Restless dyads: revisiting onset and escalation in militarized interstate disputes
Gökçe, Osman Zeki (2012) Restless dyads: revisiting onset and escalation in militarized interstate disputes. [Thesis]
Official URL: http://192.168.1.20/record=b1505249 (Table of Contents)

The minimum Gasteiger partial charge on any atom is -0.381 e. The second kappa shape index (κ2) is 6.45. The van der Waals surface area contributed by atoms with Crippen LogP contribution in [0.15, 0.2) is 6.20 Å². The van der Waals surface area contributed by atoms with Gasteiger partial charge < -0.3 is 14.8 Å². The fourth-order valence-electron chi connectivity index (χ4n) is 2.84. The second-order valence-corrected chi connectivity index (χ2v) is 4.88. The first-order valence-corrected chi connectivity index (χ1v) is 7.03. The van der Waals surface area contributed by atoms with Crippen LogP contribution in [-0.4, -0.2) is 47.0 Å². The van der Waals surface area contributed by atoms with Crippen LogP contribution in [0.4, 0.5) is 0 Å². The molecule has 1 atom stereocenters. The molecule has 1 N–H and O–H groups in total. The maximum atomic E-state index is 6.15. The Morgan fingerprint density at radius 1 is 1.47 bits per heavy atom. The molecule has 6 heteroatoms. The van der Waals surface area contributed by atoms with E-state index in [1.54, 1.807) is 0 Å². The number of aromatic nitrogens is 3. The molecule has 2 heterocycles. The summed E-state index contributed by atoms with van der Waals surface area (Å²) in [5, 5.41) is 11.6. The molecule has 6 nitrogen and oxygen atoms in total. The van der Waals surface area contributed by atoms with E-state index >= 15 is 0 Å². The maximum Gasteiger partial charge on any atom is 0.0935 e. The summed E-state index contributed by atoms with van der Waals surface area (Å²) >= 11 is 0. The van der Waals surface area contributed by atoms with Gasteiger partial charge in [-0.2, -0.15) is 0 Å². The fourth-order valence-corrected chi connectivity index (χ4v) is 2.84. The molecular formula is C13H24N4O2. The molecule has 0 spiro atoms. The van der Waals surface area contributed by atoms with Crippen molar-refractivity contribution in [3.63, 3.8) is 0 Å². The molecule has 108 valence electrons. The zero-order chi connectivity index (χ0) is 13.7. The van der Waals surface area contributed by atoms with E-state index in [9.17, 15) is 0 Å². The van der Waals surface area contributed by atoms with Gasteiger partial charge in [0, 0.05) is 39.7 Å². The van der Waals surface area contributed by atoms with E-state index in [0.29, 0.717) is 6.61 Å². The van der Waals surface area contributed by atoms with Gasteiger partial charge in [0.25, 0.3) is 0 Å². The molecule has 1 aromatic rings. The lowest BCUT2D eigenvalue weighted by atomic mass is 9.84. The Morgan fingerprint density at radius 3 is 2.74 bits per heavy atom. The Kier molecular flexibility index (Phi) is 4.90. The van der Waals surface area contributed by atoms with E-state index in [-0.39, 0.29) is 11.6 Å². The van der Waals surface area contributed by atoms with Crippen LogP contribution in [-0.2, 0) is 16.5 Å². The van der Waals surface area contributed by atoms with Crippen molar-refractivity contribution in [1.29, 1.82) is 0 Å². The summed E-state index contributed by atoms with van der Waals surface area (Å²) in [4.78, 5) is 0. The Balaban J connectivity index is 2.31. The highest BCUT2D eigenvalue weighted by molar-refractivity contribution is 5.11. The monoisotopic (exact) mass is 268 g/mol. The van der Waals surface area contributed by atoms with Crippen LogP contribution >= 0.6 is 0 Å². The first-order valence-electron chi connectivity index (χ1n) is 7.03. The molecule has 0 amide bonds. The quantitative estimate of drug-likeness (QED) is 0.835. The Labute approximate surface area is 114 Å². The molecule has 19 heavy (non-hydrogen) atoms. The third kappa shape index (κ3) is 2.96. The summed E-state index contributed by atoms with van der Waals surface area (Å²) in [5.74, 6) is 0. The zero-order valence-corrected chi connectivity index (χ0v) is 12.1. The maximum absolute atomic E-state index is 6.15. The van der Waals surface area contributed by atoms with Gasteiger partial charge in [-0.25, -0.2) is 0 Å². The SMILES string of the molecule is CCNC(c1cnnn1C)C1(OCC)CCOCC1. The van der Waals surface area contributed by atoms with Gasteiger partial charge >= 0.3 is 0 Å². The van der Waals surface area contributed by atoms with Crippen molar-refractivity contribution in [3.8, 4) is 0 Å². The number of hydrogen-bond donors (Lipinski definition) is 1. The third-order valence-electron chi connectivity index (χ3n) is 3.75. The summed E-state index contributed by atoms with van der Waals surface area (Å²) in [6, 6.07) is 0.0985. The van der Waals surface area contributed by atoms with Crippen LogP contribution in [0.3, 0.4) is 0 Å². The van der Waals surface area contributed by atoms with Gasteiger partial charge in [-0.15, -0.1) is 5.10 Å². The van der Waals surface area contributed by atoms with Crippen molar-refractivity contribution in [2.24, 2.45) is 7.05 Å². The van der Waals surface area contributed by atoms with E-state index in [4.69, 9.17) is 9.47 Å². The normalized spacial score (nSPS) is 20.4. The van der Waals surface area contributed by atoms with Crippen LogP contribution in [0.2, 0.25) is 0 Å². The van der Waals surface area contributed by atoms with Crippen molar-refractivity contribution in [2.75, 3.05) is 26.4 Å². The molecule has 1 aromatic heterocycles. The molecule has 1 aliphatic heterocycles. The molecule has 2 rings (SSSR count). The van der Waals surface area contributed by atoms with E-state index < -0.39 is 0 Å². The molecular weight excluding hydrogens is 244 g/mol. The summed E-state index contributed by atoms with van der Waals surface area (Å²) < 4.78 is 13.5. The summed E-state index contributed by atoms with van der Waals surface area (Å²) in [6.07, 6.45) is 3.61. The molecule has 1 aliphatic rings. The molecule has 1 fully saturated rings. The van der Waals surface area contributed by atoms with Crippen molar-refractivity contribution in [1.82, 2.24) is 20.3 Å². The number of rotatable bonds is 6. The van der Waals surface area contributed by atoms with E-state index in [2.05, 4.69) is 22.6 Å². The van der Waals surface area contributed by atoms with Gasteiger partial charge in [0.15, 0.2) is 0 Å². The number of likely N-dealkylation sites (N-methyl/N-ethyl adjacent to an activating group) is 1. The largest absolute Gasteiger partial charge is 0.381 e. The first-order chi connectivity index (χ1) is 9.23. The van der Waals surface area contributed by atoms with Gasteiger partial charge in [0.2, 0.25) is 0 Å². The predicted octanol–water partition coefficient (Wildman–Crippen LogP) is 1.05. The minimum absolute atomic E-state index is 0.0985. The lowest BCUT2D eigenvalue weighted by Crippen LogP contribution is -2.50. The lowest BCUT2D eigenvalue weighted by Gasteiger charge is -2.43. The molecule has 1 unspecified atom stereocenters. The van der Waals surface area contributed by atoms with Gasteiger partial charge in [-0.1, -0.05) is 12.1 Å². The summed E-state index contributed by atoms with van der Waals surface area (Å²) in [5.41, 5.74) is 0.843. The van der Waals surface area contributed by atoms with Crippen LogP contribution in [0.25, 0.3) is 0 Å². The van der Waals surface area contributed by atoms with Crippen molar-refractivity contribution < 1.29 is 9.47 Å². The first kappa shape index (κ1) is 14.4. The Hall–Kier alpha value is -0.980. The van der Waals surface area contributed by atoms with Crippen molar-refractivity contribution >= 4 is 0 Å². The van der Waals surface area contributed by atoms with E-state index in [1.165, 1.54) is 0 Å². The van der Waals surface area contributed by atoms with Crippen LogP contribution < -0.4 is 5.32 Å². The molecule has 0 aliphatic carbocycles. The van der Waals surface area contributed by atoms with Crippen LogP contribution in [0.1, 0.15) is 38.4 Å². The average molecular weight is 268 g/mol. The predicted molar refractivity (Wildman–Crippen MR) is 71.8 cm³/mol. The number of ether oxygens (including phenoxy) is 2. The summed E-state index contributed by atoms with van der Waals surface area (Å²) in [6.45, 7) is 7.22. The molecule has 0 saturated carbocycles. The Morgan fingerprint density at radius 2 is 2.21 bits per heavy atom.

Modeling escalation of disputes constitutes a major cornerstone in international conflict studies. Many of these studies assume that incidents in a dispute follow a regular path where use of force is preceded by lower levels of hostile action such as threat or display of force. Therefore, these studies treat a dispute as having escalated if force was used. A close examination of the MID IP (Militarized Interstate Disputes Incident Level) dataset suggests inaccuracies may exist in this assumption. The MID IP dataset indicates that parties directly utilize force (i.e. without a preceding threat or display of force) in significant number of disputes. That about 40% disputes between 1993 and 2001 directly start with use of force at the MID Onset level echoes warnings made by Diehl (2006) and Dixon (1993). We identify cases in which the first action of a dispute is use of force ''direct escalations.'' This thesis examines whether this discrepancy poses a threat to the validity of empirical tests of escalation models. To that end, we replicate a comprehensive set of escalation models adopted from Braithwaite and Lemke (2011). More specifically, we compare the models with and without direct escalation cases in the sample of disputes. Results from Heckman selection models indicate that when direct escalations are excluded from the sample, being a joint democracy loses its pacifying effect for dyadic MID onset, although its pacifying effect increases for escalation of these disputes. Therefore, we can say that if democratic dyads try to communicate before involving direct use of force, they might find peaceful resolutions for their problems even at the escalation level. Further analysis suggests that territorial controversy and geographical contiguity significantly increase the likelihood of direct escalation. Finally, results also suggest that direct escalations may partially be an artifact of biased data collection; poorer/peripheral dyads carry a higher likelihood of experiencing a direct escalation.
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